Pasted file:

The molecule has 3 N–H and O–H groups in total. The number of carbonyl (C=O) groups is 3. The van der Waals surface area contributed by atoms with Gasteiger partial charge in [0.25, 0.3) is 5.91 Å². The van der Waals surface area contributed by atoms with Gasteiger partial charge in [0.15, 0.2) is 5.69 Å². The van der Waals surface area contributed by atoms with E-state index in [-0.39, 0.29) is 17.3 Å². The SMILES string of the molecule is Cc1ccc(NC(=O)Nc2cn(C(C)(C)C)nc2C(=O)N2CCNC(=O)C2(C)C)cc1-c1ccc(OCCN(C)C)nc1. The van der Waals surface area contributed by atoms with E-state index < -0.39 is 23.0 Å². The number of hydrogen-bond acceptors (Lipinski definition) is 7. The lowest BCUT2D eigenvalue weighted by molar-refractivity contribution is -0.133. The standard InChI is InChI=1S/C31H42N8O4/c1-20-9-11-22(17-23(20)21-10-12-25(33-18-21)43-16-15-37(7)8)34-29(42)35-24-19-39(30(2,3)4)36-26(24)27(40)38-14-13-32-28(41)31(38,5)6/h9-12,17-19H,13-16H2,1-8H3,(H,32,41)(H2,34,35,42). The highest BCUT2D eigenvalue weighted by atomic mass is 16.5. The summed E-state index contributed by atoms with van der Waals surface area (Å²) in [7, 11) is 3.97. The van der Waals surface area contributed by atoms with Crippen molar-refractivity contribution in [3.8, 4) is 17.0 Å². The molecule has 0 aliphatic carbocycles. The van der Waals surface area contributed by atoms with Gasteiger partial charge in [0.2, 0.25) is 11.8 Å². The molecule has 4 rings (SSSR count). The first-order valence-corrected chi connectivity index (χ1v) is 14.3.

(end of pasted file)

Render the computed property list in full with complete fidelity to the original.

The molecule has 3 N–H and O–H groups in total. The number of carbonyl (C=O) groups is 3. The van der Waals surface area contributed by atoms with Gasteiger partial charge in [0.25, 0.3) is 5.91 Å². The van der Waals surface area contributed by atoms with Gasteiger partial charge in [0.15, 0.2) is 5.69 Å². The van der Waals surface area contributed by atoms with E-state index in [-0.39, 0.29) is 17.3 Å². The SMILES string of the molecule is Cc1ccc(NC(=O)Nc2cn(C(C)(C)C)nc2C(=O)N2CCNC(=O)C2(C)C)cc1-c1ccc(OCCN(C)C)nc1. The van der Waals surface area contributed by atoms with E-state index < -0.39 is 23.0 Å². The number of hydrogen-bond acceptors (Lipinski definition) is 7. The lowest BCUT2D eigenvalue weighted by molar-refractivity contribution is -0.133. The standard InChI is InChI=1S/C31H42N8O4/c1-20-9-11-22(17-23(20)21-10-12-25(33-18-21)43-16-15-37(7)8)34-29(42)35-24-19-39(30(2,3)4)36-26(24)27(40)38-14-13-32-28(41)31(38,5)6/h9-12,17-19H,13-16H2,1-8H3,(H,32,41)(H2,34,35,42). The highest BCUT2D eigenvalue weighted by atomic mass is 16.5. The summed E-state index contributed by atoms with van der Waals surface area (Å²) in [7, 11) is 3.97. The van der Waals surface area contributed by atoms with Crippen molar-refractivity contribution in [3.8, 4) is 17.0 Å². The molecule has 0 aliphatic carbocycles. The van der Waals surface area contributed by atoms with Gasteiger partial charge in [0.2, 0.25) is 11.8 Å². The molecule has 4 rings (SSSR count). The first-order valence-corrected chi connectivity index (χ1v) is 14.3.